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Fulminant Hepatitis

By

Sonal Kumar

, MD, MPH, Weill Cornell Medical College

Last full review/revision Dec 2020| Content last modified Dec 2020
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Fulminant hepatitis is a rare syndrome of rapid (usually within days or weeks), massive necrosis of liver parenchyma and a decrease in liver size (acute yellow atrophy); it usually occurs after infection with certain hepatitis viruses, alcoholic hepatitis, or drug-induced liver injury (DILI).

Hepatitis B virus is sometimes responsible for fulminant hepatitis, and up to 50% of cases of fulminant hepatitis B involve hepatitis D virus coinfection. Fulminant hepatitis with hepatitis A virus is rare but may be more likely in people with preexisting liver disorders. Occasionally, hepatitis E virus causes fulminant hepatitis. The role of hepatitis C virus remains uncertain.

Alcoholic hepatitis may cause fulminant liver failure, but most patients have a long history of heavy drinking and so probably have underlying chronic liver disease.

Drugs (especially acetaminophen) are the most common cause of fulminant hepatitis in the US.

Symptoms and Signs of Fulminant Hepatitis

Symptoms of fulminant hepatitis develop and become severe very quickly. Patients rapidly deteriorate because portosystemic encephalopathy develops, progressing to coma and cerebral edema over a period of several days to several weeks. Coagulopathy commonly results from liver failure or disseminated intravascular coagulation, and functional renal failure (hepatorenal syndrome) may develop.

Increasing prothrombin time (PT) or international normalized ratio (INR), portosystemic encephalopathy, and particularly renal failure are ominous.

Diagnosis of Fulminant Hepatitis

  • Clinical evaluation

  • Liver tests

  • PT/INR measurement

Fulminant hepatitis should be suspected if

  • Patients are acutely ill with new-onset jaundice, rapid changes in mental status, or unexplained bleeding.

  • Patients with known liver disease rapidly deteriorate.

Laboratory tests to confirm the diagnosis of fulminant hepatitis include liver tests (eg, aminotransferases, alkaline phosphatase) and other tests to evaluate liver function (prothrombin time/international normalized ratio [PT/INR], bilirubin, albumin).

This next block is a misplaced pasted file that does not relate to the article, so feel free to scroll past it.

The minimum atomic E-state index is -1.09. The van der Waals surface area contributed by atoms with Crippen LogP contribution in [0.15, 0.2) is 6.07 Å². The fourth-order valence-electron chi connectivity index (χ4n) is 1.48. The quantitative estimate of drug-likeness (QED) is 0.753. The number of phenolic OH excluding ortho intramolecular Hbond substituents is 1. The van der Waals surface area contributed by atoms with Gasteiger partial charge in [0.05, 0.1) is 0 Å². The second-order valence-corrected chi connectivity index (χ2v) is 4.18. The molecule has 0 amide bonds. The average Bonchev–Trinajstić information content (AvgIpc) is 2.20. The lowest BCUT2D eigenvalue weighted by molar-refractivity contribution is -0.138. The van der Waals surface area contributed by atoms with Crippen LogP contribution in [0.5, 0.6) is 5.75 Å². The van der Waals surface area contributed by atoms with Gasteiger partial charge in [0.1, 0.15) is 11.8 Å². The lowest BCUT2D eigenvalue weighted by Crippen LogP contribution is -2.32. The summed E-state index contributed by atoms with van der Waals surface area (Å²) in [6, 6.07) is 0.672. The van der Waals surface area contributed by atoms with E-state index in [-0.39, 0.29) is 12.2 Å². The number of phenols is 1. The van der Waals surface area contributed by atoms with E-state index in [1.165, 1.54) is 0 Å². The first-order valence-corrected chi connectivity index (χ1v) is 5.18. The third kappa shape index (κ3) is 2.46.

Laboratory tests for acute hepatitis A, B, and C viruses, as well as some other viruses (eg, cytomegalovirus, Epstein-Barr virus, herpes simplex virus), are done to determine whether a virus is the cause.

The serum acetaminophen level should be measured in all patients if acetaminophen toxicity is suspected.

Treatment of Fulminant Hepatitis

  • Oral nucleoside or nucleotide analogs

  • Sometimes N-acetylcysteine

  • Liver transplantation

Meticulous medical care, usually in an intensive care unit, and aggressive treatment of complications improve the outcome of patients with fulminant hepatitis.

If fulminant hepatitis results from hepatitis B, treatment with oral nucleoside or nucleotide analogs can increase the likelihood of survival.

N-Acetylcysteine is an antidote for acetaminophen poisoning. This drug is most effective if given within 8 hours of acetaminophen ingestion but may still have a role in chronic acetaminophen toxicity.

However, emergency liver transplantation provides the best hope for survival. Survival in adults is uncommon without transplantation; children tend to do better.

Patients who survive usually recover fully.

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